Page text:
Thousands of Venezuelans heeded a fugitive opposition leader's call for a march in defiance of a ban Tuesday as security forces moved in to stop them and the government planned its own rallies.
As opposition protesters converged on the Plaza Brion in eastern Caracas, where the march was to start, supporters of President Nicolas Maduro were set to rally nearby, raising the risk of a confrontation.
Tensions are high after two weeks of protests in the oil-rich country, led by students angry over rampant crime, deteriorating living conditions and jailings of demonstrators.
The protests began in provincial cities and moved to Caracas.
Maduro has blamed opposition leader Leopoldo Lopez for violent clashes that left three people dead last week, and ordered his arrest on charges of homicide and inciting violence.
Standing in the way of opposition protesters on Tuesday were three rings of national police, backed by a second line of National Guard anti-riot units.
Light armored vehicles also were deployed in the relatively affluent area of the capital ahead of the march, which was banned by Maduro's government.
'They will not pass'
"Not one single opposition march is going to enter the territory of Libertador municipality," said National Assembly President Diosdado Cabello, referring to the city's western downtown district, where the opposition march was to end.
"They will not pass. It is not authorized," Cabello said late Monday on his new nightly television program.
The opposition protesters turned out anyway. Some carried signs that read: "24,763 violent deaths in 2013. We are more than a statistic."
Carlos Vecchio, political coordinator of Lopez's People's Will party, said it was the state's responsibility "to guarantee that this comes off in the best possible way."
Lopez, who has been out of public view since the government ordered his arrest last week, appeared Sunday on a video linked to his Twitter account inviting supporters to join him in a march on the Justice Ministry.
"If there is some decision to illegally jail me, I will be there to assume that persecution," he said.
"Let's all go dressed in white to signify our commitment to peace. I invite you to walk to a point and from there I will go alone. I don't want to risk the life ... of any compatriot," he said.
He indeed appeared in the Plaza Brion on Tuesday, wearing all white. He climbed on a statue with the Venezuelan flag in his hands, to the delight of cheering protesters.
On Monday, authorities raided Lopez's party headquarters, but until now the 42-year-old Harvard educated economist has eluded capture.
Under the slogan "the exit," Lopez and other opposition leaders have pushed for anti-government street protests to force a "constitutional change."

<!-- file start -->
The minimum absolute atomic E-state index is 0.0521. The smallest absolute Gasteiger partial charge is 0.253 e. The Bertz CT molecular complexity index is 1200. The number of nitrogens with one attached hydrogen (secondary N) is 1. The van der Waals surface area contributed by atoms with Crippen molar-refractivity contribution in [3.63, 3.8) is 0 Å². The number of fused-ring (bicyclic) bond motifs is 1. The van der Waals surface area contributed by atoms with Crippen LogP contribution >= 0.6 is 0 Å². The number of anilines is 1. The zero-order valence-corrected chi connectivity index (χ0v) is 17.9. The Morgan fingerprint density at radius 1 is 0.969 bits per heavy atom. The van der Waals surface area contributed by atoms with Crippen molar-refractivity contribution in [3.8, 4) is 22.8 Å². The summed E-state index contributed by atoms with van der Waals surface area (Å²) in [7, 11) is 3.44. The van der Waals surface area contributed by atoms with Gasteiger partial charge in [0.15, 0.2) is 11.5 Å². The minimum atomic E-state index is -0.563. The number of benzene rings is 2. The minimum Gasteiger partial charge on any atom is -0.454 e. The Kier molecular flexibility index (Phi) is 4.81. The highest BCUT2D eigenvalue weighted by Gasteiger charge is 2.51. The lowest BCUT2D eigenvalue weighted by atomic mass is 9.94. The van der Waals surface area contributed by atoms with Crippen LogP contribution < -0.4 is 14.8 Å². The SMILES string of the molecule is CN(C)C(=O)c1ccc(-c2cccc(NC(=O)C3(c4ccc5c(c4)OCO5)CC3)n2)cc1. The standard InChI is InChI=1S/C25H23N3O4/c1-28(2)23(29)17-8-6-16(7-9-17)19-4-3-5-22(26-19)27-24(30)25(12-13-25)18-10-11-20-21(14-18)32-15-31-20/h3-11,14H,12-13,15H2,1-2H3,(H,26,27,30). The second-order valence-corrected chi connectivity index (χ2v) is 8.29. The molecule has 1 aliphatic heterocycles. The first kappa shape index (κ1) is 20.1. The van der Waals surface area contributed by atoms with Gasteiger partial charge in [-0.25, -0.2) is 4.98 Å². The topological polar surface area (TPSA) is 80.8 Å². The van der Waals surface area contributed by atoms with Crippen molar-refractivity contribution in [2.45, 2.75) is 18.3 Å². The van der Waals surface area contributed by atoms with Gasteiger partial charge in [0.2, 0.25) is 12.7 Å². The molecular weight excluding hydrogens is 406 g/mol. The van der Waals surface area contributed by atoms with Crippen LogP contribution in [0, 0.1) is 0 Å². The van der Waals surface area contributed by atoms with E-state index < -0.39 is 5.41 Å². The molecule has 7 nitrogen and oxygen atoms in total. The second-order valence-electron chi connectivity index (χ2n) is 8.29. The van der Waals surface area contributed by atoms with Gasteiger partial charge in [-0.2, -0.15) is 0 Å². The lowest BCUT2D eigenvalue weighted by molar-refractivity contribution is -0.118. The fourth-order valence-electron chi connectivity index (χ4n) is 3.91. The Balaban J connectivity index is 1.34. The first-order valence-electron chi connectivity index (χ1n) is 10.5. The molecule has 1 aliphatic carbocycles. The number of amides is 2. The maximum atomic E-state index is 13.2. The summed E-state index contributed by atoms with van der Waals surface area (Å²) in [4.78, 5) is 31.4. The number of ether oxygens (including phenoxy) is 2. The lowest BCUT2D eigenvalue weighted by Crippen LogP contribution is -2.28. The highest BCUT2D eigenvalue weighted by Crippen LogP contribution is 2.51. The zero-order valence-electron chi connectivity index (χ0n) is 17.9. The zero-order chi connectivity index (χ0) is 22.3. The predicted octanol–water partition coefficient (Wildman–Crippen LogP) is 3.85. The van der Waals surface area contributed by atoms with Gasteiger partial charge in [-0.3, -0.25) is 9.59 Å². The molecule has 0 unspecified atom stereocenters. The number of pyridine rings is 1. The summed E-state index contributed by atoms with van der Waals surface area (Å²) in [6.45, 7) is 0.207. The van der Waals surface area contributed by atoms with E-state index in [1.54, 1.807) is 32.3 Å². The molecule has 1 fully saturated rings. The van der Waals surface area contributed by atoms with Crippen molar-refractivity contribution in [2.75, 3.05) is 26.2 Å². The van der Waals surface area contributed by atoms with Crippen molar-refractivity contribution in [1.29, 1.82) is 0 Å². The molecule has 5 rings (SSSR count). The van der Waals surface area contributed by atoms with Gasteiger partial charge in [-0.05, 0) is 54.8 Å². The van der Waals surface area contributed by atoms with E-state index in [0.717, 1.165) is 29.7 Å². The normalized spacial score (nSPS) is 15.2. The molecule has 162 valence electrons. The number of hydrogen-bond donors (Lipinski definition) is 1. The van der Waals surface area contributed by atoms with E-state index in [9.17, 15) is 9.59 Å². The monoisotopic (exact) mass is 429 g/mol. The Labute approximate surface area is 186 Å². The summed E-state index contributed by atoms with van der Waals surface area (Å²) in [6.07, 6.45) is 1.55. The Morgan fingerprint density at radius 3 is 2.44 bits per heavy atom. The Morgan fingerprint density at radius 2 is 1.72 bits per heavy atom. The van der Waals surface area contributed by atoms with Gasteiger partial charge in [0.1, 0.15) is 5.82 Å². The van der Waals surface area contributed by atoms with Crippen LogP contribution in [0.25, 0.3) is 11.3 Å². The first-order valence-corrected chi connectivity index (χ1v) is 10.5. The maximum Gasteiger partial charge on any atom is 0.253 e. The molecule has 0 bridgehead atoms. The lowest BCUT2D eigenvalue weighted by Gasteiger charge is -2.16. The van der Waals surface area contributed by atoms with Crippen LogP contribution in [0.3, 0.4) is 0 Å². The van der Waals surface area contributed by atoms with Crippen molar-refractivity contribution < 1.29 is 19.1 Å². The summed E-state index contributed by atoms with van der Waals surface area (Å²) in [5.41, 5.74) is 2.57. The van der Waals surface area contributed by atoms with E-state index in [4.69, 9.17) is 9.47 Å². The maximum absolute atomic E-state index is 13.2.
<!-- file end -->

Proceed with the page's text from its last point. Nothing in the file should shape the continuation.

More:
There is no provision for recall elections until April 2016, and Maduro, who was elected in April 2013, has said he will never resign.
Students and other opponents of Maduro are angry about living conditions -- rampant crime, dismal job prospects, high inflation and other woes -- in the country with the world's biggest proven oil reserves.
The confrontational approach has aroused misgivings within the opposition coalition formed in 2012 to defeat the late Hugo Chavez.
But Henrique Capriles, the two-time opposition presidential candidate and governor of the state of Miranda, has said he would take part in Tuesday's march even though he does not think the time is ripe to try to force the government from power.
"We may have differences but we feel solidarity," Capriles said.
- Tense US-Venezuela ties -
The tensions generated by the protests have spilled into the international arena as well.
On Sunday, Maduro ordered the expulsion of three US diplomats, accusing them of meeting with student leaders under the guise of offering them visas.
The United States denied the allegations as "baseless and false," and urged the government to engage all parties in a "meaningful dialogue."
Foreign Minister Elias Jaua identified the Americans declared "persona non grata" as Breeann Marie McCusker, Jeffrey Gordon Elsen and Kristofer Lee Clark, all said to be second secretaries at the US embassy.
Venezuela's relations with Washington, long strained under Chavez, have remained sour and distrustful under Maduro, who has hewed closely to his predecessor's socialist policies.
In late September, Maduro kicked out three other US diplomats, on accusations of conspiring with government opponents. The two countries have had no ambassadors since 2010.
Various Latin American leaders closed ranks behind Maduro, while regional organizations like Celac, Unasur and countries like Mexico and Panama urged Venezuelans to resolve their differences through dialogue.
The secretary general of the Organization of American States, Jose Miguel Insulza, called on all sides to refrain from violence, warning it would further polarize "the delicate political moment that the South American country is living."
Tension is likely to brim throughout the day because both rallies, unlike previous ones, are scheduled to culminate in the same part of Caracas.
Shortly after Lopez said he would take part in the anti-government rally, Maduro called a rally by employees of the state-run oil company that is to end at the presidential palace.
Date created : 2014-02-18